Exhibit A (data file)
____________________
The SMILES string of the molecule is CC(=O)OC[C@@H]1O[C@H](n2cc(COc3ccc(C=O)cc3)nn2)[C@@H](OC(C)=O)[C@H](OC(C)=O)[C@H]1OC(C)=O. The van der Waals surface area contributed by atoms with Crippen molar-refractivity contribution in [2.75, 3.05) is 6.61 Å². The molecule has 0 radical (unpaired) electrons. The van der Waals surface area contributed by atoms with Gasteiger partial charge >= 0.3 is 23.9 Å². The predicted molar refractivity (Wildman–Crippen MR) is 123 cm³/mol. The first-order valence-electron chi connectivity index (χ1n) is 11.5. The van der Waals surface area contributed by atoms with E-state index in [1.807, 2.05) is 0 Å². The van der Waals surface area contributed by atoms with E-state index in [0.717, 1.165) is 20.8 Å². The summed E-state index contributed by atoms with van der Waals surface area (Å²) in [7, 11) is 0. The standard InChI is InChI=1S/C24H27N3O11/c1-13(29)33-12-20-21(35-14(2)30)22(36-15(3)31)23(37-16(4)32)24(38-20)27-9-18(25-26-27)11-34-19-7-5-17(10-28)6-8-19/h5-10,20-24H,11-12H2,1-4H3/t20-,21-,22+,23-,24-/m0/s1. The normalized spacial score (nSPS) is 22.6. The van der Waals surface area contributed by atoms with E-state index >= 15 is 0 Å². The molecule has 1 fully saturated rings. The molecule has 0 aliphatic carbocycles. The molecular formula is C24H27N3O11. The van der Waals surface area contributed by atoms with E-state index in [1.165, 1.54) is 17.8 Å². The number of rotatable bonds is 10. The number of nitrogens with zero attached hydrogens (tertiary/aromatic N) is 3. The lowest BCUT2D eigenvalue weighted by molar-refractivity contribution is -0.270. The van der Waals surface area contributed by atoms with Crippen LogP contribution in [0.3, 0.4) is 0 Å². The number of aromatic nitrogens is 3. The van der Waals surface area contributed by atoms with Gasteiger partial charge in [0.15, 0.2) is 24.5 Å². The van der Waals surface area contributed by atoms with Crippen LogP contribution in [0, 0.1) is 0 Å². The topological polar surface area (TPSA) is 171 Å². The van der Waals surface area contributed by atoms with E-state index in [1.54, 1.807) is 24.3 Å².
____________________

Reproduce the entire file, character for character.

The SMILES string of the molecule is CC(=O)OC[C@@H]1O[C@H](n2cc(COc3ccc(C=O)cc3)nn2)[C@@H](OC(C)=O)[C@H](OC(C)=O)[C@H]1OC(C)=O. The van der Waals surface area contributed by atoms with Crippen molar-refractivity contribution in [2.75, 3.05) is 6.61 Å². The molecule has 0 radical (unpaired) electrons. The van der Waals surface area contributed by atoms with Gasteiger partial charge >= 0.3 is 23.9 Å². The predicted molar refractivity (Wildman–Crippen MR) is 123 cm³/mol. The first-order valence-electron chi connectivity index (χ1n) is 11.5. The van der Waals surface area contributed by atoms with E-state index in [1.807, 2.05) is 0 Å². The van der Waals surface area contributed by atoms with E-state index in [0.717, 1.165) is 20.8 Å². The summed E-state index contributed by atoms with van der Waals surface area (Å²) in [7, 11) is 0. The standard InChI is InChI=1S/C24H27N3O11/c1-13(29)33-12-20-21(35-14(2)30)22(36-15(3)31)23(37-16(4)32)24(38-20)27-9-18(25-26-27)11-34-19-7-5-17(10-28)6-8-19/h5-10,20-24H,11-12H2,1-4H3/t20-,21-,22+,23-,24-/m0/s1. The normalized spacial score (nSPS) is 22.6. The van der Waals surface area contributed by atoms with E-state index >= 15 is 0 Å². The molecule has 1 fully saturated rings. The molecule has 0 aliphatic carbocycles. The molecular formula is C24H27N3O11. The van der Waals surface area contributed by atoms with E-state index in [1.165, 1.54) is 17.8 Å². The number of rotatable bonds is 10. The number of nitrogens with zero attached hydrogens (tertiary/aromatic N) is 3. The lowest BCUT2D eigenvalue weighted by molar-refractivity contribution is -0.270. The van der Waals surface area contributed by atoms with Crippen LogP contribution in [0.3, 0.4) is 0 Å². The number of aromatic nitrogens is 3. The van der Waals surface area contributed by atoms with Gasteiger partial charge in [0.15, 0.2) is 24.5 Å². The van der Waals surface area contributed by atoms with Crippen LogP contribution in [0, 0.1) is 0 Å². The topological polar surface area (TPSA) is 171 Å². The van der Waals surface area contributed by atoms with E-state index in [1.54, 1.807) is 24.3 Å².